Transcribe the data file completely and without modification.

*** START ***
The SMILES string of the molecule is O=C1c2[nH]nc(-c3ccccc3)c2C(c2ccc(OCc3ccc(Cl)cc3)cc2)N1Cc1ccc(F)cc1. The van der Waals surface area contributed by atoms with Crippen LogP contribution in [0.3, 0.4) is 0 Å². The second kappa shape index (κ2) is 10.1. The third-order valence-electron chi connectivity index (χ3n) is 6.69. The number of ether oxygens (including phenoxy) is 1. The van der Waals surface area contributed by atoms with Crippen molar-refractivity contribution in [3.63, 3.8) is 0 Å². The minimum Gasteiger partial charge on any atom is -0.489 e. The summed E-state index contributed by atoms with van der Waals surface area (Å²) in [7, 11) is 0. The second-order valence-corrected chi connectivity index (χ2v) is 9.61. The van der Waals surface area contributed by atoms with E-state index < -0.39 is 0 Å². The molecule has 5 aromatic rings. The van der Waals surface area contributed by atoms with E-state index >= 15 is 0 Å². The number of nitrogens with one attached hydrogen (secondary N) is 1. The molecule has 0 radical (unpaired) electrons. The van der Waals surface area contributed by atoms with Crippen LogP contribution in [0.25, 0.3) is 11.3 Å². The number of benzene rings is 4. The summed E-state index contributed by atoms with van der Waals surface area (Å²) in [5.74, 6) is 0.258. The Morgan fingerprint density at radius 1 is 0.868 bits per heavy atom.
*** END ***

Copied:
The SMILES string of the molecule is O=C1c2[nH]nc(-c3ccccc3)c2C(c2ccc(OCc3ccc(Cl)cc3)cc2)N1Cc1ccc(F)cc1. The van der Waals surface area contributed by atoms with Crippen LogP contribution in [0.3, 0.4) is 0 Å². The second kappa shape index (κ2) is 10.1. The third-order valence-electron chi connectivity index (χ3n) is 6.69. The number of ether oxygens (including phenoxy) is 1. The van der Waals surface area contributed by atoms with Crippen molar-refractivity contribution in [3.63, 3.8) is 0 Å². The minimum Gasteiger partial charge on any atom is -0.489 e. The summed E-state index contributed by atoms with van der Waals surface area (Å²) in [7, 11) is 0. The second-order valence-corrected chi connectivity index (χ2v) is 9.61. The van der Waals surface area contributed by atoms with E-state index < -0.39 is 0 Å². The molecule has 5 aromatic rings. The van der Waals surface area contributed by atoms with E-state index >= 15 is 0 Å². The number of nitrogens with one attached hydrogen (secondary N) is 1. The molecule has 0 radical (unpaired) electrons. The van der Waals surface area contributed by atoms with Crippen LogP contribution in [0.25, 0.3) is 11.3 Å². The number of benzene rings is 4. The summed E-state index contributed by atoms with van der Waals surface area (Å²) in [5.74, 6) is 0.258. The Morgan fingerprint density at radius 1 is 0.868 bits per heavy atom.